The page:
This Bollywood Film Is A Love Story About Toilets And Trying To Flush Away One Of India's Biggest Problems

Funny, yes, but taking on more than one issue.

Bollywood's latest film ditches the song-and-dance routines in lieu of a love story about toilets. Stay with us here, because there's a major reason Toilet: Ek Prem Katha (translated to Toilet: A Love Story) is culturally relevant and playing a part to change the way India goes No. 2.


The Hindi-language satirical comedy, directed by Shree Narayan Singh, stars Akshay Kumar and Bhumi Pednekar as Keshav and Jaya, respectively. The plot centers around the couple who are from two different villages where the vast majority of households don't have toilets. The first day of their marriage, Jaya leaves upon finding out that Keshav's house doesn't have a bathroom. Keshav is left to win back Jaya's affection by standing up to the traditional mindsets and traditions of the country in regards to lavatory practices.

Reviews for Toilet: Ek Prem Katha have been pretty mixed, with Times of India giving it 4/5 stars, while the Hindustan Times gives it 2.5/5 stars and The Indian Express gives it 2/5 stars. Perhaps the most important thing with a film such as this one, though, is the message behind it.

India's government has a campaign called Swachh Bharat Abhiyan (translated to Clean India Mission), which was launched by Prime Minister Narendra Modi with the goal to end open defecation by October 2, 2019. It aims to do this by constructing 12 million toilets in rural areas, where poorer populations have even less access to toilets, per The World Bank.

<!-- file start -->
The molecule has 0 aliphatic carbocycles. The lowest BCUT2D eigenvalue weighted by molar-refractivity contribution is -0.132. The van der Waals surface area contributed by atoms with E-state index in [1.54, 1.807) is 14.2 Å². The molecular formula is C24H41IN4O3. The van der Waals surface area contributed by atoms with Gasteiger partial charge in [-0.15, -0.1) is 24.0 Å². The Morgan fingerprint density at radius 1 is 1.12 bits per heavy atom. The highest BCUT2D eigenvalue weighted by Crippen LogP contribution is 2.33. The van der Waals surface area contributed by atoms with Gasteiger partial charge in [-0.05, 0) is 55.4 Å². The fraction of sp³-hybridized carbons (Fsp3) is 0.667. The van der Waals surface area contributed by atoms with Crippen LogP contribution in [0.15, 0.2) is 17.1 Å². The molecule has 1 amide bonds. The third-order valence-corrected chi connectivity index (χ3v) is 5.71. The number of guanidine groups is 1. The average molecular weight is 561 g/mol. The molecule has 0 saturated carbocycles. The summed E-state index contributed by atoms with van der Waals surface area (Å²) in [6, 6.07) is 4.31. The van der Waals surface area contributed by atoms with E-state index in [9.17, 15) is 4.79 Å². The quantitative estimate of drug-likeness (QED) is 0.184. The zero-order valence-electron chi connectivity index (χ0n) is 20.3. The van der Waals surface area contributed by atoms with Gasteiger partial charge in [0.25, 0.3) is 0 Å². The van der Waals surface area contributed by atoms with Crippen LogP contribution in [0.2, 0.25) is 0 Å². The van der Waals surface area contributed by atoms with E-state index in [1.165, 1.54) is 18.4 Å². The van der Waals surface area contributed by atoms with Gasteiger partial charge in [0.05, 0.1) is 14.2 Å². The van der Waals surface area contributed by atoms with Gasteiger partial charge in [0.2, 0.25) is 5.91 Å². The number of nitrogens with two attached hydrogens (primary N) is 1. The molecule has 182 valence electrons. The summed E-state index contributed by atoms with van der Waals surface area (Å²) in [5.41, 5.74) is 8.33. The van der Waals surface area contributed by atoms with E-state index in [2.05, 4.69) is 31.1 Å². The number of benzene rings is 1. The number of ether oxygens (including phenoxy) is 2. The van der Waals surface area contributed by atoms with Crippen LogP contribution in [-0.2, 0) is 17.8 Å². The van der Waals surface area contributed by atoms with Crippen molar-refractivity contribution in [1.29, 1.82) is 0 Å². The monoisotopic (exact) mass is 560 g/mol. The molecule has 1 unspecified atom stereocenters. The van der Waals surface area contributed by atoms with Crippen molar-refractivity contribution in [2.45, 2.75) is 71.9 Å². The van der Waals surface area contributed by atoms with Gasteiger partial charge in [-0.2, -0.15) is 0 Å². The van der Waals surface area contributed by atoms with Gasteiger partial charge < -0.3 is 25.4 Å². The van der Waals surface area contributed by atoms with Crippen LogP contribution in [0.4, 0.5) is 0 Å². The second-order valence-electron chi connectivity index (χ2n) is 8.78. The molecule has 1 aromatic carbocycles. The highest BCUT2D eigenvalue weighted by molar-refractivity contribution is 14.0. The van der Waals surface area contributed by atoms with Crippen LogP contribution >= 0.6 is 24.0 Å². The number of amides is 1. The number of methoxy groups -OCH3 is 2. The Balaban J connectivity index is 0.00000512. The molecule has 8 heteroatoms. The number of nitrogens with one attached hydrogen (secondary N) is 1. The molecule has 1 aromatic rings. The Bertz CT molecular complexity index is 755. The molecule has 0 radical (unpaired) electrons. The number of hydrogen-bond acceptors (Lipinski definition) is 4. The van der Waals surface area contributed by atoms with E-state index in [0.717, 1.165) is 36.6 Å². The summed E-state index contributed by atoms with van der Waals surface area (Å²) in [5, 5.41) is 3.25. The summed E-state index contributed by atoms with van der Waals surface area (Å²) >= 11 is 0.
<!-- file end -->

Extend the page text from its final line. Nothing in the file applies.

Kumar, in an interview with India Today, said he was "shocked" upon learning about the country's lack of toilets, calling it a "huge problem" while giving props to the government for striving towards eradicating the issue. The exact number of people without toilets is hard to pinpoint, as Channel 4 lists the number being "at least 636 million people," which is close to AFP's estimate that around half of the population, which was 1.324 billion in 2016, are without toilets. UNICEF has similar numbers, too. That said, strides have been made and the numbers — while not completely better — are improving.

Part of the problem here, beyond the topic of cleanliness and sanitation, is safety for India's female population. According to the United Nations Children's Fund (via the Los Angeles Times), 50 percent of rape cases in India happen when women and girls relieve themselves in the open. Females are constrained to only go defecate out in the open before sunrise and after sunset, could come in contact with snakes and scorpions while doing so, and are often violated by people taking photos or videos of them during the act — all of this is occurring while they are in a vulnerable situation.

With the government making strides to fix this problem and for films to be raising the issue in a creative way, it sounds like India is on its way to flushing away its issue of a lack of toilets.

Cover image via Toilet - Ek Prem Katha / Facebook | Toilet - Ek Prem Katha / Facebook


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